Through the cloud and client device support
Activated solar assistant can work through cloud tunnelling and you can basically view it from any place in the whole world as long as you have internet connection of course. This is a blessing and a curse at a same time: you have access, but you also expose your data for hackers so you must rely on security of the software and service. In my case, I would rather use Solar Assistant local only, but so far, I haven’t found a way to actually disable the cloud connection. Of course I can, and I will, block the connection to the solar-assistant cloud from my WAN router.
Solar Assistant Web UI is designed to be scalable and can be viewed with many sizes of screens without any issues. It can be even ‘installed’ as an Android or iPhone application for a quick access. An excellent choice if you want to view solar data quickly without navigating to the web site through a browser.
Viewing the data
As with all data loggers, the data can be divided into two main areas: realtime data and historical data. Available data depends very much of users setup like battery system and inverter model. With my Growatt MOD 9000TL3-X inverter I get all the basic information: inverter temperature, bus voltage, PV power, voltage and current from both inputs and grid voltage and frequency. All that data can be viewed real-time or as historical from any period.
If also owning a battery system and a hybrid inverter, you can also get the data from the batteries and control the power usage of those (depending of the inverter model). I don’t have battery system my self at all, so unfortunately I can’t give you any more details about these features..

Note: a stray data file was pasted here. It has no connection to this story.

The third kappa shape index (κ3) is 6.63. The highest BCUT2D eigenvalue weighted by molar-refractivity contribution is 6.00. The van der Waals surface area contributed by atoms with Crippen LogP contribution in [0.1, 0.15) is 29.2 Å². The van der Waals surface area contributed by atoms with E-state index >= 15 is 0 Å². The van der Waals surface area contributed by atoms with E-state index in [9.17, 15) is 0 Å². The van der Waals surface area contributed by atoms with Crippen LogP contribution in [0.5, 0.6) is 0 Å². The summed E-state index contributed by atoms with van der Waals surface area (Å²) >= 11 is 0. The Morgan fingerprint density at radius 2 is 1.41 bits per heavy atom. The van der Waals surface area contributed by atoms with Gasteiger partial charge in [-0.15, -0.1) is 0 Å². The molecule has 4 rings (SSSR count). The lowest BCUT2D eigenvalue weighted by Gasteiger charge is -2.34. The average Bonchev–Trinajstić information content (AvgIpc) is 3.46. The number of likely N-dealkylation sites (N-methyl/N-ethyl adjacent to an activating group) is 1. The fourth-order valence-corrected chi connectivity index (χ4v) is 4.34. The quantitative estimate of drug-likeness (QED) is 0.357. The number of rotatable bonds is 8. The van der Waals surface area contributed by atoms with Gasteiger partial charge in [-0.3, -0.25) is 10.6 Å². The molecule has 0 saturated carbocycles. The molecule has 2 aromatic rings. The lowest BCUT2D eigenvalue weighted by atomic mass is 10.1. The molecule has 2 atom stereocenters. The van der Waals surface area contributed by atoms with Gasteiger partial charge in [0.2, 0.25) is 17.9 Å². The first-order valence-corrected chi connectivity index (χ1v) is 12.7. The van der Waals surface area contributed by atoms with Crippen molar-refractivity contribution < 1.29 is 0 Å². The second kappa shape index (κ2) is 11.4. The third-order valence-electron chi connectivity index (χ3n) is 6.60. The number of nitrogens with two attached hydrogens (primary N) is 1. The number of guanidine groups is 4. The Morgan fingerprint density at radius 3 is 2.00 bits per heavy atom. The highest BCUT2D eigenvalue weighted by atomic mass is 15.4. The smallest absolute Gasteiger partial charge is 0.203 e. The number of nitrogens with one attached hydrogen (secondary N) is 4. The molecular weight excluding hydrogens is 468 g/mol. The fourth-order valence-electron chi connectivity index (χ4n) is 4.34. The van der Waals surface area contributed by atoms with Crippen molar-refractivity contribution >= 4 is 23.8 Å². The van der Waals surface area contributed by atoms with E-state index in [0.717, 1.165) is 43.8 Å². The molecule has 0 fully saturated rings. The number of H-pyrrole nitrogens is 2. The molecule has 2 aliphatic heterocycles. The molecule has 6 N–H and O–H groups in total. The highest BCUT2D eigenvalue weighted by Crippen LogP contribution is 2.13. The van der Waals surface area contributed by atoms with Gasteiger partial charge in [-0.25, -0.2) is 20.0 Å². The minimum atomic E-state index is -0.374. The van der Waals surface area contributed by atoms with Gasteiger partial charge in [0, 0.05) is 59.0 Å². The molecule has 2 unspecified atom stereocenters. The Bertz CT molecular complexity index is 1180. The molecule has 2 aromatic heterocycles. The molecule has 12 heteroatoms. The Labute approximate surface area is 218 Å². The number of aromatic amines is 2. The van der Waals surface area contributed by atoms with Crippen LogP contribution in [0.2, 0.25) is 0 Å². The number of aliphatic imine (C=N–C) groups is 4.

But since I don’t have the battery system, I would like to hide all battery related data from the screen, unfortunately that’s not possible with the Solar Assistant. A bit of a disappointment as I don’t want graphs with zero values to be visible all the time.
Integration to Home Assistant
I admit it, I’m a Home Assistant addict and everything I put in place SHOULD have a possibility to be integrated into Home Assistant. Luckily Solar Assistant has taken care of this already as it supports real-time values to be sent directly to MQTT broker. There’s a catch though, Solar Assistant hosts it’s own MQTT broker and there’s no way to configure it to use external MQTT broker, but we can do an MQTT bridging between two brokers though, just needs some more configurations.
Setting up MQTT bridge between Home Assistant MQTT Add-On and Solar Assistant
First we need to enable the MQTT broker from Solar Assistant configurations. The things we need to enable with the Solar Assistant broker are username + password and to enable Home Assistant discovery, so that all the entities will be automatically be found by the Home Assistant. Once those are done, enabling the MQTT broker from main configuration page should do the job on this end.
More complicated setup is then needed in the Home Assistant end. For this, we need to add a new bridging configuration to Home Assistant systems /share/mosquitto/solar_assistant.conf file either by using File Editor or SSH terminal (I used the SSH).
File contents should be following. Just change the username + password you set in the Solar Assistant end and Solar Assistant device local IP address:
topic # in
topic solar_assistant/# out
But that’s not all.. we still need enable the custom configurations by going to the Home Assistant MQTT Add-On page and configurations. Set the active to true and folder as mosquitto:
Now just save and restart the add-on. The real-time data should now be seen in Devices & Services -> MQTT integration.
Solar Assistant does what it is needed for: logs data and provides real-time information to Home Assistant. However, it does not have much of a fancy features and lacks lots of customizations that expert users would like to have: e.g. customising visibility of the items, more complex MQTT configurations, cloud enable/disable or even direct access to database. Also the release cycles of the software seems to be quite long and not that many updates are brought to the customer per year.
If the data logger part was not needed and one would just require a real-time data passed to the Home Assistant, there’s most probably a better and cheaper ESP32 based options out there. But as a data logger, Solar Assistant does it’s job in a good level.
I’m going to keep this Solar Assistant running for now (I’ve bought it already, so why not..) and maybe later to see if there are any better open-source alternatives available with more customzations.